Excerpt from
Charley’s Choice

The End

The last conversations I had with Charley Parkhurst were slow and torturous for her. At the end of almost every sentence, she would take a sip of water or Ayer’s Cherry Pectoral, the snake oil remedy she’d bought, but never once did she complain of the pain she must have felt.
     I remember well the day Frank Woodward walked up the path to our house asking that my son go to town to fetch Mr. O’Neill, the undertaker. It was Sunday, December 28, 1879, six weeks after I finally convinced Charley to see Dr. Plum, a cancer specialist in town, about her sore throat.
     “It’s done,” Frank said, gently closing the door behind him. The lines on the old man’s face had deepened since I saw him last, and, to my mind, his skin had the look of ashes under the grate. The pouches under his eyes were a mottled brown almost matching the color of his sherry-hazel eyes. “Charley breathed his last a half hour ago.” A long pause punctuated his delivery of the sad news. He transferred his weight from one foot to the other while rolling his hat between his work-roughened hands.
     “It would have been kinder of the Lord to have let Charley pass before the worst set in,” I said.
     “Yep, he was a good man. A good friend to me for the past twenty years.” Frank stood in the doorway blinking back tears, his Adam’s apple bobbing with every convulsive swallow he took to marshal his usual reserve. “Guess I should head back and wait for O’Neill to come.”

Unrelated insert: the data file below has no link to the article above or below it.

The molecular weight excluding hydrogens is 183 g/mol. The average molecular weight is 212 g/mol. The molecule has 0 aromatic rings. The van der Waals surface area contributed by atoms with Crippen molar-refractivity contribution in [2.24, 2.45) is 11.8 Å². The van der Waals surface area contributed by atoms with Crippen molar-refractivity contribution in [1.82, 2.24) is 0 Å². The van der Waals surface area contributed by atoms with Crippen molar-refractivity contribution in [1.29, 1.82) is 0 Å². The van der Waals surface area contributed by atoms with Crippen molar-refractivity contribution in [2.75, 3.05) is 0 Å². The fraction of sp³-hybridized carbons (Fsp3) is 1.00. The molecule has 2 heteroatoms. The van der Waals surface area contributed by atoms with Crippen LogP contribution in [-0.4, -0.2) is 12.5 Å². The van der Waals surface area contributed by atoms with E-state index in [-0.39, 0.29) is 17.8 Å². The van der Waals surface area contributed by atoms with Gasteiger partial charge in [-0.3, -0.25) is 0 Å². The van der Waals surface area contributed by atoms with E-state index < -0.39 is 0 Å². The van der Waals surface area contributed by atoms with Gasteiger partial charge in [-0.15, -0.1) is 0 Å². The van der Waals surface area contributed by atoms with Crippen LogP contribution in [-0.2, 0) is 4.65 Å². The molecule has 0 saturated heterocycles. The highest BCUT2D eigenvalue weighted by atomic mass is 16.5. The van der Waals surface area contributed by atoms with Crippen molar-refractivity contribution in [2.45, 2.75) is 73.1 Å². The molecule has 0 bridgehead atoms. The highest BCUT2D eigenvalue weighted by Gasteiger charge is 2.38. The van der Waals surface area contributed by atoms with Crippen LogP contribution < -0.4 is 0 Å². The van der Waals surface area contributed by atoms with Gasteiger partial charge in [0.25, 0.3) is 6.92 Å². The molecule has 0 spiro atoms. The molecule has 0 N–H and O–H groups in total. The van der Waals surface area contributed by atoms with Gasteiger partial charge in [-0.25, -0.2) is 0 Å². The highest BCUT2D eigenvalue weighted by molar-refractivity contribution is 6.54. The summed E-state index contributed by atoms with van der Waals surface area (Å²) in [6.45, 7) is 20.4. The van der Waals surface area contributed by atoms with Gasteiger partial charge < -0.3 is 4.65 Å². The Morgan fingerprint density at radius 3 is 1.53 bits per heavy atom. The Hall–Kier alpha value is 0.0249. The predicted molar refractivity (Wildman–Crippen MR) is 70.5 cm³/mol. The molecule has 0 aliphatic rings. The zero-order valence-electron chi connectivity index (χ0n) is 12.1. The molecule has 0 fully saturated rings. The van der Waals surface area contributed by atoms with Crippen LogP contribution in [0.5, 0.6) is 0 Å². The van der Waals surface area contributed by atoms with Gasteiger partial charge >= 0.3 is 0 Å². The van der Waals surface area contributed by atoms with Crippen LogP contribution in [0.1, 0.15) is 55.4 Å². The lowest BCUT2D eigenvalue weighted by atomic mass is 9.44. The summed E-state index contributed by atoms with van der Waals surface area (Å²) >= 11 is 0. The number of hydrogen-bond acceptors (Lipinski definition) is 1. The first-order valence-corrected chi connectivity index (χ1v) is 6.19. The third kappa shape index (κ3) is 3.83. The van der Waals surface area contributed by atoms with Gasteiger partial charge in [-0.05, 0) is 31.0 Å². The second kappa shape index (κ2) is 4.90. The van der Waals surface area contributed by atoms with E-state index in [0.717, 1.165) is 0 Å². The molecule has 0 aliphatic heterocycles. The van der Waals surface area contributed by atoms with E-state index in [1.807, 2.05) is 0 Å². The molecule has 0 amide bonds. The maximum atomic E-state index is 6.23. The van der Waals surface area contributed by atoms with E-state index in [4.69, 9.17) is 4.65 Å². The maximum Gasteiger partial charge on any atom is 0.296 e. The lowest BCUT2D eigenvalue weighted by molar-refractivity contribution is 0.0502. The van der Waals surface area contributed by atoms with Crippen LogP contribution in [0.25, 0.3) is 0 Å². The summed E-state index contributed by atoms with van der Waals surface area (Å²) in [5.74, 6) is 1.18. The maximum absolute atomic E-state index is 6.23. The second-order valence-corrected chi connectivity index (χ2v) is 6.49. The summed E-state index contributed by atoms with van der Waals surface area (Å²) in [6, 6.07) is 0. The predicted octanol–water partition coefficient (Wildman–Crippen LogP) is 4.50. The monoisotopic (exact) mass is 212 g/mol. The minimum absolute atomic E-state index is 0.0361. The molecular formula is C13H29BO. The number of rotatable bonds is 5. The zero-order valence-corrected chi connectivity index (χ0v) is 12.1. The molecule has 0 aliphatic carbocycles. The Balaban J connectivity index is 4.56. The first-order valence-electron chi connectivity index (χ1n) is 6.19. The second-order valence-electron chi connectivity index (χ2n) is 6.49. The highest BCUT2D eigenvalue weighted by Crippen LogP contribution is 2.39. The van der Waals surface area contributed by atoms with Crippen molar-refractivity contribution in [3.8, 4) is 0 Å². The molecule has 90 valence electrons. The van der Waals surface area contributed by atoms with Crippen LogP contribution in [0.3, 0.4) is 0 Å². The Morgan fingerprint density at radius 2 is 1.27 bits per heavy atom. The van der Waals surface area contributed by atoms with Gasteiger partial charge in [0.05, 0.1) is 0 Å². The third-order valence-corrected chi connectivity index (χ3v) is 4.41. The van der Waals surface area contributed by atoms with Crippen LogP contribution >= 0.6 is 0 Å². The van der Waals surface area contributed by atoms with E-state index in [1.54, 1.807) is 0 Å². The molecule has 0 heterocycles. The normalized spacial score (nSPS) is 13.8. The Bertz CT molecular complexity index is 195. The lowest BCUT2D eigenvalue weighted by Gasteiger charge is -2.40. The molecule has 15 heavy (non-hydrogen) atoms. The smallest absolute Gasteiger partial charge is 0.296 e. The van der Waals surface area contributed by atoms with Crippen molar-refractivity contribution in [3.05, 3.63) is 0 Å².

“Charley wanted me to be with you when the time came, so I’ll be along shortly.”
     “Yes, ma’am.” Frank bowed his head to put his hat on. I held the door wide while he shuffled off the porch and down the front path.
     Well, Charley’s secret would be out now, soon as the undertaker examined her. Poor Frank was headed for a bit of a shock.
     Charley never told Frank her secret because as she said, “Frank hates women. Some female broke his heart when he was young, and he’s never forgiven her, or any other woman. Don’t think he even liked his Ma much. Frank’s an old bach’ and likes thinking we’re alike. Wouldn’t hurt the old bird for nothing, he’s been a big help to me these past few years taking care of my stock whilst I was away. I’m looking to him to see me through till the cancer wins out.”